Saturday, September 18, 2021

Culture Of Dominica

North AmericaDominicaCulture Of Dominica

Dominica is home to a variety of population groups. Although historically inhabited by several indigenous tribes, it was occupied by the Arawak (Taino) and Carib (Kalinago) tribes when European settlers reached the island. “Massacre” is the name of a river that commemorates the murder of indigenous people by French and British settlers, as the river ran red with blood for days. The French and British tried to claim the island for themselves and imported slaves from Africa as labour. The remaining Caribs now live in a 15 km2 area on the east coast of the island. They elect their own chief. Today’s culture has emerged from this mixing of cultures.

Music and dance are important facets of Dominican culture. A variety of traditional songs and dances are performed at the annual independence celebrations. Since 1997, there have also been weeks of Creole festivals, such as “Creole in the Park” and the “World Creole Music Festival”.

Dominica gained international attention in 1973 when Gordon Henderson founded the group Exile One and its own genre of music, which he called “Cadence-Lypso”. This paved the way for modern Creole music. Other musical genres are “Jing ping” and “Cadence”. Jing ping, which uses the accordion, is indigenous to the island. Dominica’s music is a mixture of Haitian, Afro-Cuban, African and European traditions. Popular artists over the years include Chubby and the Midnight Groovers, Bells Combo, the Gaylords, WCK and Triple Kay.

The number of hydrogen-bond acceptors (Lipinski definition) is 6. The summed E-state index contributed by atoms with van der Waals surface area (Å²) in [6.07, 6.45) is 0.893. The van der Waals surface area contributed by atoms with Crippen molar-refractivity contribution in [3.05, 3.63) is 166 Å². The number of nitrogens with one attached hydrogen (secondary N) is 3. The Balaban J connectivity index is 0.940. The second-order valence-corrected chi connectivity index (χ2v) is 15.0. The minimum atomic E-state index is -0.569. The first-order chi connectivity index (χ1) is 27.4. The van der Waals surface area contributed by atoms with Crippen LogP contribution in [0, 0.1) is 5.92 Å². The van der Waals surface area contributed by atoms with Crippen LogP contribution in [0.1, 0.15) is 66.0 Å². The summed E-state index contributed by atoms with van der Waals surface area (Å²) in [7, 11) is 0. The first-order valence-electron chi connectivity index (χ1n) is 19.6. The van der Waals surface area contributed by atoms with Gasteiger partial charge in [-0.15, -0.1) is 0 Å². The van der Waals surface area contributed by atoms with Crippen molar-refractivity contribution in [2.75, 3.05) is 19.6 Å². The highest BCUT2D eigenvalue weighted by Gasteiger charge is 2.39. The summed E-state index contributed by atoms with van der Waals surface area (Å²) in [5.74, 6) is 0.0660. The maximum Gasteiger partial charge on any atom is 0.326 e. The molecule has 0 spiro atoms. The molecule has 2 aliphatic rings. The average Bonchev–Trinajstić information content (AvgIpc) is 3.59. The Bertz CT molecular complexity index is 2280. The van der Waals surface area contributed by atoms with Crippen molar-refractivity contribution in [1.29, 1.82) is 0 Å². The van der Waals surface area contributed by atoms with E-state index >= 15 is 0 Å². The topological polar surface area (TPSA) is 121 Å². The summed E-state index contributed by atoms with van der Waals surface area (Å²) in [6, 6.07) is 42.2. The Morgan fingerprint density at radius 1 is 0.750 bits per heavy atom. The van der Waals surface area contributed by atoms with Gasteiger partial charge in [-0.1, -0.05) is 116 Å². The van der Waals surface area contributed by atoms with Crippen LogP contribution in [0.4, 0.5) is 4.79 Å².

The 11th annual World Creole Music Festival was held in 2007 as part of the island’s celebrations of independence from Britain on 3 November. In January 2008, a year-long reunion celebration began to mark the 30th anniversary of independence.

Dominica is often seen as a society transitioning from collectivism to individualism. The economy is a developing one, which used to depend on agriculture. Signs of collectivism are evident in the small towns and villages scattered across the island.

The famous novelist Jean Rhys was born and raised on Dominica. The island is indirectly described in her most famous book, Wide Sargasso Sea. Rhys’ friend, the political activist and writer Phyllis Shand Allfrey, had her 1954 novel The Orchid House (ISBN 0-8135-2332-X) set in Dominica.

Much of the Walt Disney film Pirates of the Caribbean: Dead Man’s Chest (the second film in the series starring Johnny Depp, Keira Knightley and Orlando Bloom, released on 7 July 2006) was filmed on Dominica (although the island is referred to in the film as “Pelegosto”, a fictional island), as was part of the filming of the third film in the series, At World’s End (released on 2 May 2007).


Dominica’s cuisine is similar to that of other Caribbean islands, including St Lucia and Trinidad and Tobago. Like other Commonwealth islands in the Caribbean, Dominicans have developed a distinct flavour in their cuisine. Breakfast is an important daily meal that usually includes salt fish, dried and salted cod, and “bakes”, fried dough. Vendors on the streets of Dominica sell these snacks to passers-by, as well as fried chicken, fish and fruit and yoghurt smoothies. Other breakfast meals include cornmeal porridge, made with fine cornmeal or polenta, milk and condensed milk, and sugar for sweetening. Traditional British-style dishes such as eggs, bacon and toast are also popular, as are fried fish and plantains.

Common vegetables include plantains, tanias (a root vegetable), yams, potatoes, rice and peas. The most commonly eaten meats and poultry are chicken (very popular), beef and fish. They are often braised with onions, carrots, garlic, ginger and herbs such as thyme. The vegetables and meat are sautéed, creating a rich, dark sauce. The most popular dishes are rice and peas, stewed chicken, stewed beef, fried and steamed fish, and many types of broths and fish soups. The latter are filled with dumplings, carrots and ground stocks.